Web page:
Day 7 of the Aerogarden has passed and here's the tip du jour:

Um...okay, but the tip is a little late...I'm happy to say that all of the herbs are now present and accounted for. I'm still waiting for the little plants to pass through the hole in the seed pod before taking off the plastic domes for the remaining three herbs.

The tip did get one thing right: the basil is usually the first to come up--Julie actually left a comment on a previous post saying that hers actually sprouted within hours!

The little herb plants are starting to show their distinctive shapes: the sage is getting bumpy leaves, the basil is showing tiny heart-shaped leaves, and so on.

More soon!

Wednesday, January 9, 2013

Support the Gardeners in Orlando Being Fined by the Government

We interrupt our indoor garden coverage with some thoughts on outdoor gardens.

I've mentioned a number of times how, while I love indoor gardening, one day I hope to do as I did in my childhood and plant a victory garden. As much as I love the handful of tomatoes I can get from my AeroGarden, I really miss the bushels and bushels of tomatoes I used to harvest when I was a kid in my parent's house.

There's a couple in Orlando, Florida who planted a garden in their front yard. It's not even a bad looking garden.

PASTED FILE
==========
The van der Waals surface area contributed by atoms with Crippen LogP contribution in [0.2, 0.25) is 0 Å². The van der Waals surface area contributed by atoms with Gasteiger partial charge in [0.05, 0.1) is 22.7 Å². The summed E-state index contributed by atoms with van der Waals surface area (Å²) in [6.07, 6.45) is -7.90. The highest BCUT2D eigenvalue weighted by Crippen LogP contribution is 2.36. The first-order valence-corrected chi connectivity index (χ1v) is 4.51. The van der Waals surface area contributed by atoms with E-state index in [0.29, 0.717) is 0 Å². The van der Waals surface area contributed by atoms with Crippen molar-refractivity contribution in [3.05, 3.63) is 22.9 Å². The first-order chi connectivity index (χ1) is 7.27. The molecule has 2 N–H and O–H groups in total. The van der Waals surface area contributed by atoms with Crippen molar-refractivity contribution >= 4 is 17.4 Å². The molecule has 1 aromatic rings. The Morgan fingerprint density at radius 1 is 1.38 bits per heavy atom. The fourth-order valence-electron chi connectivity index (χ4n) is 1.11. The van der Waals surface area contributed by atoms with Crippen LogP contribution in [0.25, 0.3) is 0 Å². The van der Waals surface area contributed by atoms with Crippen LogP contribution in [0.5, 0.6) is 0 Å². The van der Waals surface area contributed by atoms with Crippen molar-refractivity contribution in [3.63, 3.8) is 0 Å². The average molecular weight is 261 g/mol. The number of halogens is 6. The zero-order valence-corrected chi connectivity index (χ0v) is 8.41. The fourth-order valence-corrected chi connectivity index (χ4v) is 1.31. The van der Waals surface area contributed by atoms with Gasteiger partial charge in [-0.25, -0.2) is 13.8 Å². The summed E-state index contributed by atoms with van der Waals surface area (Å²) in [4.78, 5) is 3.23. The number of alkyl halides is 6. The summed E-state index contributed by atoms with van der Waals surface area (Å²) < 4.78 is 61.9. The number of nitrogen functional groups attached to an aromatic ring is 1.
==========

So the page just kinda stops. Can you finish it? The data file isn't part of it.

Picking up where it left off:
On this garden, Jason Helvenson grows carrots, bok choy, kale, and dozens of other fresh vegetables. At a time when food prices are rising and the hardworking family farmers that used to be the backbone  of the United States are going out of business and replaced by giant conglomerates, it's wonderful to see  Mr. Helvenson and his wife Jennifer taking the initiative to learn this important skill. Heaven forbid, if there's a crisis that disrupts the food chain, in their own little way Jason and Jennifer will have food to sustain their family and even neighbors. In the meantime, they're helping the environment, getting great exercise, eating healthy, saving money, and having fun.

But of course, the government of the city of Orlando doesn't like this. Evidently they passed a law saying that front lawns can only contain grass. Why such a ridiculous law is on the books is anyone's guess, but this is what happens when government gets out of control and pass law after law after law. Ironically, those we elect to preserve our freedoms are the same ones who pass more and more laws restricting them. Don't get me wrong, I'm not one of those anarchists who thing all government is bad--I appreciate things like National Parks, food safety laws, libraries, and stuff like that. But things like this go way too far.

Evidently, someone ratted out the Helvensons, and law enforcement came in and said that if they do not uproot their garden, they face a penalty of $500 a day until they do.

To their credit, the Helvensons are not taking this sitting down. They started a Web site called where they tell their story, as well as help educate people about the benefits of gardening. In a generous and clever little bit of civil disobedience, hey even have set up a form you can fill out to receive your own seeds and lawn sign that reads "Hands off our food!".